Oracle (Nasdaq: ORCL) became the latest tech giant to tumble; the company got a downgrade and a maintained rating Wednesday, as shares fell 10 percent. Analysts were mixed on whether Oracle's decline Tuesday was due to business-to-business bears, or a sign that business is slowing for the software company.
Shares were down 6.81 to 62.69 Wednesday after falling nearly 12 percent amid a sell-off in the business-to-business software sector Tuesday: Ariba Inc. (Nasdaq: ARBA), Commerce One Inc. (Nasdaq: CMRC), i2 Technologies Inc. (Nasdaq: ITWO) and PurchasePro.com Inc. (Nasdaq: PPRO), were all off sharply. Oracle has always managed to bounce back from stock dips in the past.
The sell-off preceded a speech from Chairman and CEO Larry Ellison at the Oracle OpenWorld conference in San Francisco. Executive Gary Bloom later said business was "great," adding that customers are responding well to its strategy of selling all the software a company needs to transform itself into an e-business.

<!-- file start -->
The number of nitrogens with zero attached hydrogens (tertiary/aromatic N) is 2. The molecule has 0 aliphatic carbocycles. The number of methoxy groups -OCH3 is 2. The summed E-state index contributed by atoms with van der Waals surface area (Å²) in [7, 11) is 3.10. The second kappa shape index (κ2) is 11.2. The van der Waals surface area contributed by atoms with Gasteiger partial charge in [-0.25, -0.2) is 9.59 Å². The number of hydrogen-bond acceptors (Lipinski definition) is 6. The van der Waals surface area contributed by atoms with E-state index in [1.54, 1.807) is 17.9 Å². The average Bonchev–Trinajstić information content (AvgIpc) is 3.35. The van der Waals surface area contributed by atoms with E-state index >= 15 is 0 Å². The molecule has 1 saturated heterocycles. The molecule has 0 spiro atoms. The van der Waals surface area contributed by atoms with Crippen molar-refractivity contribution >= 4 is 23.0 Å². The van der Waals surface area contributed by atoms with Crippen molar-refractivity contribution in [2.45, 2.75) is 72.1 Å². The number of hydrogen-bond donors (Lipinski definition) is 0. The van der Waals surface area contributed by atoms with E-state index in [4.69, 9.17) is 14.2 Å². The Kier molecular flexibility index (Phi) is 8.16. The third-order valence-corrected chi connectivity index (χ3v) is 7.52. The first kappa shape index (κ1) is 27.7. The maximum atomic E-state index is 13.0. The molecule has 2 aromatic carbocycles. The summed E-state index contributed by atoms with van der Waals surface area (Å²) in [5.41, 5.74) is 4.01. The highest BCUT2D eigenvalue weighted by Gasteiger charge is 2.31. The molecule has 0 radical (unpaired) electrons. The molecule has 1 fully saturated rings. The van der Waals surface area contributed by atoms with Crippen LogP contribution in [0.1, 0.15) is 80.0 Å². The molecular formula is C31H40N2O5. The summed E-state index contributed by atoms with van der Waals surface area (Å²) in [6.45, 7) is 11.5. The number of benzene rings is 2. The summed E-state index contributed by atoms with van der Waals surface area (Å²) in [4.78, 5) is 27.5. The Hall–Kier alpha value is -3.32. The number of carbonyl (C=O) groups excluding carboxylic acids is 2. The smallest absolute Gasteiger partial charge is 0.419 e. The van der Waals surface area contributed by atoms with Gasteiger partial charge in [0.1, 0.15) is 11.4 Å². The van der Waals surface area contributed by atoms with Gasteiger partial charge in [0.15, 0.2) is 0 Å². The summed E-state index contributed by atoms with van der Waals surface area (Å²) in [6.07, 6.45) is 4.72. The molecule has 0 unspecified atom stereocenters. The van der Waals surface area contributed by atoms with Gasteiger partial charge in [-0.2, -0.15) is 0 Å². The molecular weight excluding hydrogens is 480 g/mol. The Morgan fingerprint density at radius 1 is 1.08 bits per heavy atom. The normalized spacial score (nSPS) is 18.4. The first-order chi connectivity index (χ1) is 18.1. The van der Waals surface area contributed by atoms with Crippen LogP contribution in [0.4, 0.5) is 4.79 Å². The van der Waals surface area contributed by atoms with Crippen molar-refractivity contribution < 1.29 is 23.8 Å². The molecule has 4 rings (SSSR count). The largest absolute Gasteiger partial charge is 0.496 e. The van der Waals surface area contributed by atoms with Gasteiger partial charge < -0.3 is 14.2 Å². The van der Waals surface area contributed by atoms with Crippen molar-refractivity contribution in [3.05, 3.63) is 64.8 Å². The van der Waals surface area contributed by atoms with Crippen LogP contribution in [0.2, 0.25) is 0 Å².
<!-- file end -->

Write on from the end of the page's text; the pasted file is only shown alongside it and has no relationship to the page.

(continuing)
Nevertheless, Oracle was downgraded to "long-term attractive" from "buy" by analyst Eric B. Upin at Robertson Stephens.
Bloomberg reported that Upin said the stock isn't likely to rally much as sales growth slows, and that the stock is richly valued following Oracle's phenomenal run over the past 2 years.
It's also difficult to predict how well Oracle's new applications software will sell, Upin reportedly wrote. The overall growth rate for database software, Oracle's biggest business, is also slowing, he said.
Oracle Chief Financial Officer Jeff Henley told analysts yesterday that sales growth would slip this quarter from last quarter and only pick up next year.
Merrill Lynch said analyst Chris Shilakes kept his "intermediate-term accumulate" and "long-term buy" rating on the company.
"We believe that the current valuation on ORCL ... will cap significant material upside moves in the near term," Shilakes said in a report.
"We believe the stock's sell off yesterday was prompted by a general sell off in the software sector, prompted by increasing scrutiny of valuations," he added.
Reuters contributed to this report.